5 Dumbest Lab
came to the conclusion a while ago that this was no run-of-the-mill recession, and we did it without the benefit of sophisticated computer models. And putting aside the fact that Moody's rivals
Standard & Poor's
already made similar changes last year, Moody's about-face only serves as a cruel reminder of the outsized role the ratings agencies played in creating the credit crisis.
It's no surprise that Moody's was the last to do a 180. We see nothing has changed at Moody's, especially when it comes to being on top of things.
Dumb-o-meter score: 75 -- Moody's ratings are better never than late.
RIM's Big Blow
Research In Motion
tried to play hardball with tiny
, but now the Blackberry-maker is in a jam.
RIM dropped its $53 million bid for security specialist
Tuesday after an Ontario court blocked its hostile takeover attempt. The court granted Certicom a permanent injunction restraining the bid Monday by claiming that RIM had breached nondisclosure agreements entered into by the two firms in 2007 and 2008. The companies had been in contact since 2007 about a possible deal, but Certicom refused to grant RIM exclusive buyout talks.
Certicom develops a technology called Elliptic Curve Cryptography (ECC), which is used to secure data on a range of devices, including smartphones. The
National Security Agency
uses the same technique, and Certicom licenses its technology to a range of companies in addition to RIM, including
RIM, whose market value is just under $29 billion, launched its bid for comparatively puny Certicom in December through one of the smartphone specialist's subsidiaries. The move could have bolstered RIM's ability to secure Internet data and potentially squeeze the competition.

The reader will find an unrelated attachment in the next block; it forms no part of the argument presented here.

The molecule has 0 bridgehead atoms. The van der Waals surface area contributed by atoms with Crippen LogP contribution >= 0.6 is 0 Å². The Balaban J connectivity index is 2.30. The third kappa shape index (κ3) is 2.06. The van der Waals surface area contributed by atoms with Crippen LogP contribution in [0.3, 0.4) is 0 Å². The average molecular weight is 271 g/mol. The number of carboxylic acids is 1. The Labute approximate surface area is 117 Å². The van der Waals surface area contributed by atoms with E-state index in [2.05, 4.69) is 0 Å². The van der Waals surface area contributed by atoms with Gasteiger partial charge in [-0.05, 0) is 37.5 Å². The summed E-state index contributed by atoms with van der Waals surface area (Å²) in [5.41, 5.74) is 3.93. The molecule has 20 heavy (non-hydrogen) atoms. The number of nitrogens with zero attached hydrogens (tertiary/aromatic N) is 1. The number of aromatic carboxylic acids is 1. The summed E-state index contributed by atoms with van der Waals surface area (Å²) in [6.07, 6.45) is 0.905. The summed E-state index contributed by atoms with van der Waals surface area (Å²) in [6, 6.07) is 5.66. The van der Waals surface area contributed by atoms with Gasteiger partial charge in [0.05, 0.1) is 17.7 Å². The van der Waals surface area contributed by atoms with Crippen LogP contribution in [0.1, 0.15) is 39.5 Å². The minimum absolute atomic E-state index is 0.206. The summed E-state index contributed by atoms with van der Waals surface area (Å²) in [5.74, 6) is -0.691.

Certicom's board rejected the offer as too low, however, and now RIM's decision to go hostile has backfired. RIM now faces the expensive prospect of increasing its Certicom bid or looking elsewhere to boost its security portfolio, something which could prove prohibitively expensive and difficult to achieve. Certicom is also openly canvassing other suitors, increasing the pressure on RIM to come up with a security solution.
For one of the world's biggest maker of smartphones, RIM could not have played this one any dumber.
Dumb-o-meter score: 85 -- Hey RIM! Put down your Blackberry, and pick up your checkbook.
Chrysler's Italian Job
Here's a riddle: How do you say
in German, English and Italian?
Fiat signed a nonbinding agreement with Chrysler this Tuesday for a strategic alliance that would give the Italian auto manufacturer a 35% stake in the troubled U.S. carmaker. Under the proposed alliance, Fiat would not invest cash in Chrysler but would cover the cost of retooling a Chrysler plant to produce one or more Fiat models to be sold in the U.S. Fiat also would provide engine and transmission technology to help Chrysler introduce new, fuel-efficient small cars.
The alliance is subject to a review of Chrysler's finances and regulatory approvals, including the
U.S. Treasury Department
, which earlier this month announced an emergency $4 billion bridge loan for Chrysler. The tentative terms Fiat and Chrysler have worked out would call for Chrysler's owners, Cerberus Capital Management and Germany's
, to retain stakes in the Auburn Hills, Michigan-based car maker.
In return for Fiat's so-called investment, Chrysler CEO Bob Nardelli said Chrysler would receive "access to products that complement our current portfolio and a distribution network outside North America."
Give us a retool on that one, Bob. Everybody knows that you need to prove Chrysler's viability by March or Congress will pull the plug on $3 billion in additional government aid. This ridiculous "merger" is not helping your case, no matter what language you use to spin it.
Dumb-o-meter score: 95 -- American taxpayers are being taken for a ride. Again.
Before joining TheStreet.com, Gregg Greenberg was a writer and segment producer for CNBC's Closing Bell. He previously worked at FleetBoston and Lehman Brothers in their Private Client Services divisions, covering high net-worth individuals and midsize hedge funds. Greenberg attended New York University's School of Business and Economic Reporting. He also has an M.B.A. from Cornell University's Johnson School of Business, and a B.A. in history from Amherst College.